Blue Spotted Ray LimitedTropical
Blue spotted ray single
Lvl req. 1
Type Tropical
Area Tropical reef
Shop / Animal
Cost Coins2 750.000 / 750.000
Gain Veteran/ Blue spotted ray single {{{GainVeteran}}}
Gain 09.2011/ Blue spotted ray single Coins2 4.750
XP 475
Every 23 hours
Breeding / Animal
Parent1 --
Parent2 --
Cost Coins2 750.000/750.000
in 1 day, 5 hours
Instant Zoo bucks 38/38
Reward for completing a Family
Family XP 475
Family Gain Coins2 7.500
Crossbreeding / Animal
Partner1 --
Result1 --
X-Cost1 --
X-in1 --
X-Instant1 --
Partner2 --
Result2 --
X-Cost2 --
X-in2 --
X-Instant2 --
Collections --

The Blue Spotted Ray is a part of the Tropical themed collection.

Blue spotted ray modal

The Blue Spotted Ribbontail Ray (Taeniura lymma) is a species of stingray in the family Dasyatidae. Found from the intertidal zone to a depth of 30 m (100 ft), this species is common throughout the tropical Indian and western Pacific Oceans in nearshore, coral reef-associated habitats. It is a fairly small ray, not exceeding 35 cm (14 in) in width, with a mostly smooth, oval pectoral fin disc, large protruding eyes, and a relatively short and thick tail with a deep fin fold underneath. It can be easily identified by its striking color pattern of many electric blue spots on a yellowish background, with a pair of blue stripes on the tail.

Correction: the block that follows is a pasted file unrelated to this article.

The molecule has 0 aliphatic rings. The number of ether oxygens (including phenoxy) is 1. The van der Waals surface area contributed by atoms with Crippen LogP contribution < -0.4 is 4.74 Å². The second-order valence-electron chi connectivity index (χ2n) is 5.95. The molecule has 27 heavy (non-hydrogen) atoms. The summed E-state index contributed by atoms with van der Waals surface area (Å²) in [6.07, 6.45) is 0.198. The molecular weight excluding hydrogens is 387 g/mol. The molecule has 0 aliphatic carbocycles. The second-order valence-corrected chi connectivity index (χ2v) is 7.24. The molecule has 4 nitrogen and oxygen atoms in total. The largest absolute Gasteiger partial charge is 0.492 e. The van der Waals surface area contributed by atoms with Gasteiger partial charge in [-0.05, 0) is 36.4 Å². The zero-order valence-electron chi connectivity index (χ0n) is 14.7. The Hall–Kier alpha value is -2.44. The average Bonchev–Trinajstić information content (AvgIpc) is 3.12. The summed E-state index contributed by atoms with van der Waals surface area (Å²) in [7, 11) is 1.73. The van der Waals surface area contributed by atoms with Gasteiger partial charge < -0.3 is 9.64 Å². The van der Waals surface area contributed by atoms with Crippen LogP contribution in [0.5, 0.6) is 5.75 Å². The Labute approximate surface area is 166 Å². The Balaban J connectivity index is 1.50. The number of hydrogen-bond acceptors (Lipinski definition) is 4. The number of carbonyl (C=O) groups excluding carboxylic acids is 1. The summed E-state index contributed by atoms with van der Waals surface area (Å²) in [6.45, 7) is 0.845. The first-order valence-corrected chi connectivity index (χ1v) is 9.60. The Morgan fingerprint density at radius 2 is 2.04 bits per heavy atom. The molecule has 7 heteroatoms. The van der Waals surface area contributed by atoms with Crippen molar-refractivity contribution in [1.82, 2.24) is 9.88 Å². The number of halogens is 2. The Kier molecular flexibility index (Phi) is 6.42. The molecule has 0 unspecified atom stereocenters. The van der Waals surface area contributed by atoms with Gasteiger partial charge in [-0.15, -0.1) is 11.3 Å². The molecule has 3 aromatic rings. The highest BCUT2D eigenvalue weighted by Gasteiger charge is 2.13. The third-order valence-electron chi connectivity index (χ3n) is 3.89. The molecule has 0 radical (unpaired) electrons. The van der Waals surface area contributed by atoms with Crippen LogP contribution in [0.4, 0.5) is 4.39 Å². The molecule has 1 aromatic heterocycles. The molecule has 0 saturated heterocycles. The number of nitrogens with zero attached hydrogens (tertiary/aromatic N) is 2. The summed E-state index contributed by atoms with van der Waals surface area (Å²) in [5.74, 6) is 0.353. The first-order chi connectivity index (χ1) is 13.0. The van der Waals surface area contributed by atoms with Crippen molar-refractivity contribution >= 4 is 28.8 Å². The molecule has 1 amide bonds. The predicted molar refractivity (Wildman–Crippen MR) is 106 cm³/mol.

At night, small groups of bluespotted ribbontail rays follow the rising tide onto sandy flats to root for small benthic invertebrates and bony fishes in the sediment. When the tide recedes, the rays separate and withdraw to shelters on the reef. Reproduction is aplacental viviparous, with females giving birth to litters of up to seven young. This ray is capable of injuring humans with its venomous tail spines, though it prefers to flee if threatened. Because of its beauty and size, the bluespotted ribbontail ray is popular with private aquarists despite being poorly suited to captivity. The International Union for Conservation of Nature (IUCN) has listed this species as Near Threatened, as it faces widespread habitat degradation and intensive fishing pressure throughout its range.